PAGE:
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    Brompton caliper brakes need updating really, with q/r and barrel adjuster. Like any cheap caliper. It's a pain taking off a brake pad to remove a wheel.

    I'm pretty happy with my Brompton these days. Switching from a 13t to 14t sprocket has transformed the drivetrain from grindy to smooth and it rides well overall. Anyone who is interested in Bromptons should just buy a second hand one and try it for a while (of course taking precautions to avoid stolen goods). My Dahon is nice too, around 6 years old and still going strong.

  6. #31
    coprolite fietsbob's Avatar
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    They use a dual pivot caliper Now, that is an Upgrade over a single pivot as far as most are concerned .


    I Only remove the wheel to mend a puncture , air's already out.. re install wheel. then. pump it up.
    Last edited by fietsbob; 06-17-14 at 11:29 AM.

  7. #32
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    Quote Originally Posted by GeraldF View Post
    For the last seven years I've owned a Dahon Speed 7. This is the only folding bike I've ever owned and it has treated me well. I've used it as a backup bike and for traveling by car and by bus. I've put something like 2,000 miles on it. Now I'm getting the urge to buy a Brompton. Is the extra cost of a Brompton justified? Convince me.
    In DC, Bikes@Vienna can rent you a brompton for the day to try. Note that Tim (the current owner) is a huge Brompton fan, so you need to stay fair in your assessment and comparison. Also you should try a lighter and better quality Dahon to compare against the Brompton, perhaps a Mu. Comparing to a Speed 7 is like comparing a BMW against a Honda Fit. Bikes@Vienna can help you there too.

    You will find the Dahons to be stabler and more "normal"-riding than a Brompton. And they use many more standard parts. And many are much lighter (not the Speed 7, which is at Dahon's low end). But of course they don't fold remotely as well. That's Brompton's only real arrow in its quiver, but it's a big one.

    Traditionally the Brompton has had terrible, terrible options for gearing. But I like the Brompton's ultrawide 6-speed hub, which you should look at carefully. Other Brompton gearing options you will find to be quite inferior to the Dahon.

    You should also look at a Bike Friday Tikit too. But Bikes@Vienna doesn't sell them any more. However I believe Mt. Airy Bikes / College Park Bikes does. A Tikit has its own specific advantages which as a DCer I think are much more helpful in DC than the Brompton's.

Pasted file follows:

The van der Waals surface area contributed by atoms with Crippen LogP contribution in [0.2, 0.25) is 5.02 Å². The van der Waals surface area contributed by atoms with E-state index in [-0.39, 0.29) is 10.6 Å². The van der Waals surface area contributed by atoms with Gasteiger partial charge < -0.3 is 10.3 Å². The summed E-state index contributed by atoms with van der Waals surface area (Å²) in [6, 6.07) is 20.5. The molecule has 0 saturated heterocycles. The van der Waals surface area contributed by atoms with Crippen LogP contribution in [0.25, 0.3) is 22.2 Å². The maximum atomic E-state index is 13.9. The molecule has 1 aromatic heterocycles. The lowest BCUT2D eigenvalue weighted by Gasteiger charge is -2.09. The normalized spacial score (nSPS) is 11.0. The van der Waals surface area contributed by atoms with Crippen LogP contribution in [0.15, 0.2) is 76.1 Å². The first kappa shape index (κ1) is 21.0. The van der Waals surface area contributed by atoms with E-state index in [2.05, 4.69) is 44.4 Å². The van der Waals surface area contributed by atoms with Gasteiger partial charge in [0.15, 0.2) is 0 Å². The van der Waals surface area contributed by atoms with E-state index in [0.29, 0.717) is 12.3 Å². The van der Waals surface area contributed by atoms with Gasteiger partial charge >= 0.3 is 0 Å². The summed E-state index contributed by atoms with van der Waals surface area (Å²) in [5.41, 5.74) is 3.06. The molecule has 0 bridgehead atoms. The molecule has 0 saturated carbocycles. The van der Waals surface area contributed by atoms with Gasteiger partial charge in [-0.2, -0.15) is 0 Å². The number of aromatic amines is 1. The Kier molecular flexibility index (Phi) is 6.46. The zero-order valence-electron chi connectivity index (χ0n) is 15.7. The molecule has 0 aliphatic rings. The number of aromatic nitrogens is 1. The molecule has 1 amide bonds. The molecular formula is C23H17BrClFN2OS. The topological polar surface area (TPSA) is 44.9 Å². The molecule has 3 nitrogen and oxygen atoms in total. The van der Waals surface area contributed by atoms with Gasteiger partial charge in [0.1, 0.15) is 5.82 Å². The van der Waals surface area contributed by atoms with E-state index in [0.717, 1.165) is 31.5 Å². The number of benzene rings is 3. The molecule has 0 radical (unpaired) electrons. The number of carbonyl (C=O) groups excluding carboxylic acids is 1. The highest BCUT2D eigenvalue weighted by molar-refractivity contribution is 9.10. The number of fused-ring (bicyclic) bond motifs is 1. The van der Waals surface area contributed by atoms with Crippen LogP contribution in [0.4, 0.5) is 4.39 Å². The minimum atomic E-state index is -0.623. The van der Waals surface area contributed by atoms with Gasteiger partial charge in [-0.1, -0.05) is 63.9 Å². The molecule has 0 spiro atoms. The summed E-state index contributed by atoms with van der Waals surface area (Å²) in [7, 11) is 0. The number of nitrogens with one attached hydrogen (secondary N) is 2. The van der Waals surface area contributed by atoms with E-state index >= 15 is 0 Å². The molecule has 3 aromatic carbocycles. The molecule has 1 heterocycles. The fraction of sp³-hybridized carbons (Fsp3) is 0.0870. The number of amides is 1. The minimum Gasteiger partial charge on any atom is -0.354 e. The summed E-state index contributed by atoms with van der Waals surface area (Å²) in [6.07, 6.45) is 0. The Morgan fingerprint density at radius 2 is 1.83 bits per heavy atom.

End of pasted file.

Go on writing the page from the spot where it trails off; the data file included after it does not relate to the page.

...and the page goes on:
8. #33
    Senior Member smallwheeler's Avatar
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  9. #34
    lowlife bottom feeder BassNotBass's Avatar
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    Quote Originally Posted by dynaryder View Post
    Another point in the Dahon's favor;the V brakes can just be popped open. The Brommie's calipers require a 10mm wrench...
    Quote Originally Posted by chagzuki View Post
    Brompton caliper brakes need updating really, with q/r and barrel adjuster. Like any cheap caliper. It's a pain taking off a brake pad to remove a wheel.
    What I did was turn the barrel adjuster all the way in and adjust my calipers so that I can just barely remove the wheel while the tire is inflated and then use the barrel adjuster to take up cable slack. Wheel removal/installation is simple now with a few quick turns of the adjuster... I know that all too well (what a great segue to my rant). Or just take fietsbob's approach.

    [Rant]
    My advice for anyone considering a new Brompton, don't bother with the Brompton Kevlar tires, opt for the Schwalbe Marathons. The Brompton tires are one of the worst I've had the displeasure of depending on in a long time. I've had 3 flats in two weeks... more than I think I've had in years. The first flat was on the rear tire caused by a piece of glass. Not a jagged sharp shard of glass but a big pea sized hunk of dull glass (anyone familiar with beach glass?... yeah, like that) that pierced right through the centerline of the tread, through the kevlar and into the tube. Within the last couple of days I was sidelined twice, once with a front flat and just about an hour ago at the rear again and in both cases a small pea sized piece of granite gravel pierced through the thickest part of the tire's tread. When I ordered my Brommie I thought I'd give these puppies a try and I'm regretting it. I'm ordering Schwalbe Marathons tonight.
    [/Rant]
    Last edited by BassNotBass; 11-12-13 at 06:03 PM.
    I plan on living forever... so far so good.

  10. #35
    lowlife bottom feeder BassNotBass's Avatar
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    Quote Originally Posted by Cue View Post
    I haven't done any research on this matter, can you point me to some examples?
    All from personal experiences of riding and working at bike shops as well as those of owners I've met through the years. As far as I know nobody documented anything on the internet about this... at least nothing that I've ever come across.